Weather rules the map
The authors highly praise and advertise the gimmicks of the maps. The launch of the huge rocket from the spaceport is a typically cosmetic effect, similar to the so-called levolution from older games. There's plenty of smoke and debris, but the collapsing mast on the Caspian Border in part three was more impressive to me. The developers emphasized that making the rocket into some kind of essential game element would require creating new win/lose rules, and thus a complete rebalance of the gameplay. The tornado I was lucky enough to encounter in the game is more promising (the beta is supposed to have a 10% chance of a tornado occurring). Unfortunately, as I approached the border of the great vortex, the game crashed :) I will still have to wait to judge the effects of another epic storm.
The dynamic weather changes are already known from previous installments, and they may seem more interesting than the rocket launch. The map can plunge into near darkness under a layer of clouds, rain slightly affects the field of view, and wind effects are enhanced with great particle effects. In general, the visuals of Battlefield 2042 are top-notch when it comes to terrain and vegetation. The drawing distance is also impressive, but you can already see a clear decrease in the number of details with increasing distance. It's a little worse with buildings and various structures, which still look like they came out of a 3D graphics program, though here, it may be due to the ambient destruction mechanics. I really missed some natural scratches and wear marks on the gun, as each weapon looks like it came straight from the factory.
BF Wars The Clone Wars
3 hours with just one map is not enough to formulate a definitive opinion on the game's biggest flaws. However, I'm certain that not at everyone is convinced by the idea of specific operators to choose from, rather than the usual division into armies and classes. This results in all soldiers looking like they were clones. I've seen situations, where stormtrooper Webster MacKay with a blue dot over his head shoots stormtrooper Webster MacKay with a red one. Yes, in the thick of battle, you often can't see the details of a character's appearance, but in hardcore mode, for example, with HUD turned off, it might be trickier. It'll be interesting to see if the creators decide to address this problem. I much prefer the old solution, with two armies with different uniforms.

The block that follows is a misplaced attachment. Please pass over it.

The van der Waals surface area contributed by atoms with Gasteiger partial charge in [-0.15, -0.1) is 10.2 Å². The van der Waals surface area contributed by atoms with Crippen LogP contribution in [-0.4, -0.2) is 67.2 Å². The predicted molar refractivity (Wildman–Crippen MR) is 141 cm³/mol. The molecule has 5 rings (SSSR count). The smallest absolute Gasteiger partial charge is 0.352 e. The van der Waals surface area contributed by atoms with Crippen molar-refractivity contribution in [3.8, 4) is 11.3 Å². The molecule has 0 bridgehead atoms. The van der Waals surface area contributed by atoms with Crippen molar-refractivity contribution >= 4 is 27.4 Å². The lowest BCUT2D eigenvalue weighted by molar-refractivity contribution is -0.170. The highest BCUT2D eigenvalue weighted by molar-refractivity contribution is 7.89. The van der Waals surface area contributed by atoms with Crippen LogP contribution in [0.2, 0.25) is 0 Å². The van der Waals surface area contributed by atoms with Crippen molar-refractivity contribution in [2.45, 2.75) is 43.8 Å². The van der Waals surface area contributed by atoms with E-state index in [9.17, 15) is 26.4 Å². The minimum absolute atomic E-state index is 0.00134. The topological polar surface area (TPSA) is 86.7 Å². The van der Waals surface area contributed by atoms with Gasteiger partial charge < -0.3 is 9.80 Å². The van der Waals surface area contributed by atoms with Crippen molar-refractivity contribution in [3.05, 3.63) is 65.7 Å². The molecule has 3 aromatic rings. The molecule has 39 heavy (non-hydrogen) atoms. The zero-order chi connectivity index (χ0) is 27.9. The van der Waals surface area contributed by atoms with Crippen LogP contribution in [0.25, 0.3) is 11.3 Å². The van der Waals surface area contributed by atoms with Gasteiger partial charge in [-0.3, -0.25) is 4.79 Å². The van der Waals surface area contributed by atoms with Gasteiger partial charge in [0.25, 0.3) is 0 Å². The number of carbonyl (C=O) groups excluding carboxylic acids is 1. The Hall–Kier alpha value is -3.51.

I also have reservations about the HUD. Not all elements can be turned off, and some of them are either, awkwardly placed or take up too much space especially the huge banners at the top of the screen that inform you of the progress on capturing/defending a particular point. Combined with the strongly distinctive colors, it gets in the way a little bit. I'd prefer more discrete versions of these pieces of on-screen information.
The return of the king?
I admit that just as after my first encounter with the full version of Battlefield 5, I was completely unconvinced. In the case of Battlefield 2042, however, I'm already sure that the beta is just the beginning of my adventure, and I'll certainly spend a lot of time with this installment. During the short session, I found everything I liked so much about BF 3 and that's not all, because we're also getting the some of that game's actual content. I only pray that the technical condition of the final game will not cause problems and that the servers will not be overrun by cheaters. If the developers manage to get it all right, I have no doubt that good old Battlefield will return in full, even more beautiful glory and reign supreme once again.
ABOUT THE AUTHOR:
I've known the Battlefield series since the first installment in 2002. The story that stuck with me the most was Bad Company 2; I spent the most time with the Vietnam add-on for that game, as well as with part three. Battlefield 2042 promises to bring back everything I appreciated about BF. I'm hoping that the modern battlefield atmosphere and content from BF 3 isn't everything we're getting, and that maps and units from BF Vietnam will be added to the Portal mode.
Darius Matusiak | Gamepressure.com